Streams

Ring of Steel

Wednesday, March 25, 2009

Ali Winston, investigative reporter for City Limits, talks about the Lower Manhattan Security Initiative and the NYPD's privacy guidelines.

The deadline for public comment on those guidelines is tomorrow. Download the NYPD Public Security Privacy Guidelines here. Comments should be sent to oct@nypd.org, or mail to: NYPD, Attn: Counterterrorism Bureau, 1 Police Plaza, New York, NY 10038

Guests:

Ali Winston
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Comments [7]

Rik from NY

As someone who works with this technology, let me say a few things about the "behavior recognition" issue.
As the interview indicated, there is no way to identify individuals. The camera views are too far away, and no recognition software is being used.
Contrary to what the interview indicated, the behavior recognition can not recognize someone sweating or any similar suspicious behavior. It looks at movements of people and vehicles to detect things like people jumping fences or leaving packages in strange places, or trucks entering into areas where a bomb could be a problem.
If it detects something, the software informs an person so he can keep an eye on whatever is going on. If someone broke down the back door of your appartment building, wouldn't you want someone to find out about it right away ?
I guess I don't see how it is any different than having a cop sitting on each corner watching for that kind of stuff.
Remember these cams are being used in public places. You can't expect the same level of privacy on the street as you get in your home. People (security guards, cops, etc) tend to keep an eye on such places anyway. This is just a way for them to do it more effectivly (= fewer cops and so less $s spent).

Mar. 26 2009 10:20 AM
Darius from Prospect Heights

Next, they'll want put up cameras in everyones apt to find out who's smoking weed.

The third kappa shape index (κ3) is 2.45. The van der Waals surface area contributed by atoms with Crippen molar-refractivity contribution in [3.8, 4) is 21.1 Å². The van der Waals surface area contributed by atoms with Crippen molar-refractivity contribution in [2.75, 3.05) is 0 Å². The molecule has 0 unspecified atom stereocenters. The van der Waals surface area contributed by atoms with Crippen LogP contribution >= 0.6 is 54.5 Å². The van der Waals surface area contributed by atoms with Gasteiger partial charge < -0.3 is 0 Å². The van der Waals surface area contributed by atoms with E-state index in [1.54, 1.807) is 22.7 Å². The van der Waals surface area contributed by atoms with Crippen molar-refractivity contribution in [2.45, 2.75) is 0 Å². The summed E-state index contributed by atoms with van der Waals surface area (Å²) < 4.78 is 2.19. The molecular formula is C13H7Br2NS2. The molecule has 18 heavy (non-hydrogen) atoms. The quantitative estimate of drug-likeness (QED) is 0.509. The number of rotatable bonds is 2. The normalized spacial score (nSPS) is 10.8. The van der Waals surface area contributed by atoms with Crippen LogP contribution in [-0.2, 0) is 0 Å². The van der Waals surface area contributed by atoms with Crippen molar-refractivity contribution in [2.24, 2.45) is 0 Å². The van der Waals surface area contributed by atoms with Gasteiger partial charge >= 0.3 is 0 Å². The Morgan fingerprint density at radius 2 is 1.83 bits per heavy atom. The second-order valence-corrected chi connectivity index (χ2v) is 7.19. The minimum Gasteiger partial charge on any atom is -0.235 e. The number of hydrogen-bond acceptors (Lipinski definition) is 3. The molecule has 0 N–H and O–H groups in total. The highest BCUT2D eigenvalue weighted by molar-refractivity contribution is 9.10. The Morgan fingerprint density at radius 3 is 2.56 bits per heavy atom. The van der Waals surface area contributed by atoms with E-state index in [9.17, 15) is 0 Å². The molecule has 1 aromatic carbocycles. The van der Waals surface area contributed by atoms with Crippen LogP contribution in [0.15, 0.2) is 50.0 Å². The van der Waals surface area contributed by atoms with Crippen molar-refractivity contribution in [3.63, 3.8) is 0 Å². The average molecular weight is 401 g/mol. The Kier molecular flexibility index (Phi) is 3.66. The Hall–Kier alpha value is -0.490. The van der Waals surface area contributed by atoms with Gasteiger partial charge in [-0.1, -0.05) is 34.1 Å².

Mar. 25 2009 11:58 AM
Civil Libertarian from Greenpoint

Despite what the NYPD and federal agencies shriek, cameras do not PREVENT terrorism or any other crime. They RECORD it.

This is "security theater" by which those in power pretend to be doing something to protect the public, when in fact they are simply implementing tools to further consolidate their power and omniscience. And by and large We the People roll over for it and say "thank you." Pathetic.

In ten years we'll have another Handschu decree, and in twenty years the NYPD will toss that one out the window too.

Mar. 25 2009 11:54 AM
Robert

It doesn't seem like this camera system would help prevent terrorist attacks so much as provide information after the fact. Terrorists who are willing to blow themselves up probably aren't so concerned with being caught on camera.

Mar. 25 2009 11:52 AM
mc from Brooklyn

Is THIS how the East River tolls will be collected?

Mar. 25 2009 11:51 AM
Emily from Long Island

How on Earth are we affording this?

Mar. 25 2009 11:47 AM
clark

I really dislike seeing cameras all over. It angers me to no end. I haven't been convicted of any crime, there's no reason I need to be watched.
I get off the train at 6:45AM and walk by the 3 state police plus dog and 3 camera welcoming committee. Their numbers increase in the afternoon when I'm catching the outgoing train.

The argument that it prevents crime is complete balderdash.
The UK has had cameras for years and crimes continue to occur. It 'prevents' nothing.

I flip the bird to every camera I notice.
When traveling in London recently, I continued to flip them too.
Here's hoping the economy cuts budgets for the over policing and surveillance.

Mar. 25 2009 11:18 AM

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